Banking reorganisation in a brave new world

By Wendy Benjamin

The banking world has changed. On 1 April 2013 the UK’s Financial Services Authority was split into three separate entities: the Financial Conduct Authority, the Prudential Regulation Authority and the Financial Policy Committee. UK banks are still assessing this new ‘three-for-one’ regulatory regime and a host of new financial services regulations. Liquidity and capital adequacy requirements remain high on the agenda. This may lead to strategic reorganisations of banking groups, including offshore subsidiaries and branches.

Until recently the options available for banking reorganisations were limited in Jersey — historically the most favoured option being the use of private laws, however, these were time consuming and expensive. So, in 2008 the Banking Business (Jersey) Law 1991 (Banking Law) was amended to allow Jersey banking businesses (technically a deposit-taking business) to be transferred from one bank to another by means of a court-sanctioned scheme. Transfers under the Banking Law are meant to be relatively quick and cost effective — perhaps involving about half the time and cost of a private law.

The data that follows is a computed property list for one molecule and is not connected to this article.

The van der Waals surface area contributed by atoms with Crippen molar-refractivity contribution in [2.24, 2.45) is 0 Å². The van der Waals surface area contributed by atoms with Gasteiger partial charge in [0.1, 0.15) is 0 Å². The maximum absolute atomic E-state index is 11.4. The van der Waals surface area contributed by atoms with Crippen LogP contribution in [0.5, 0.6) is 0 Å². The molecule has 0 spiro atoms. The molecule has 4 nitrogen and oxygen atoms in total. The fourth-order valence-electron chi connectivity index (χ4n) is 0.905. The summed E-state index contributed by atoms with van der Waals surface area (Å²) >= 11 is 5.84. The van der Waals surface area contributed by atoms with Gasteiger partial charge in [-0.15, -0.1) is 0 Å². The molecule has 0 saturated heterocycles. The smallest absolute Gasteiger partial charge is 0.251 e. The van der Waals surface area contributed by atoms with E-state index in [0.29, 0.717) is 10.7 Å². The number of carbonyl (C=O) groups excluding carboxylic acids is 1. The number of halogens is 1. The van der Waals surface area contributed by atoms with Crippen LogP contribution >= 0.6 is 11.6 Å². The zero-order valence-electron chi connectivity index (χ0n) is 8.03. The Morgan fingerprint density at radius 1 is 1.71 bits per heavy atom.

Despite that, the Banking Law has not proved to be the most popular of laws. It has been used only once so far to effect the transfer of the accounts of the Jersey branch of Bank of Scotland to Lloyds TSB in 2011. But its use is bound to increase in the next year or so…

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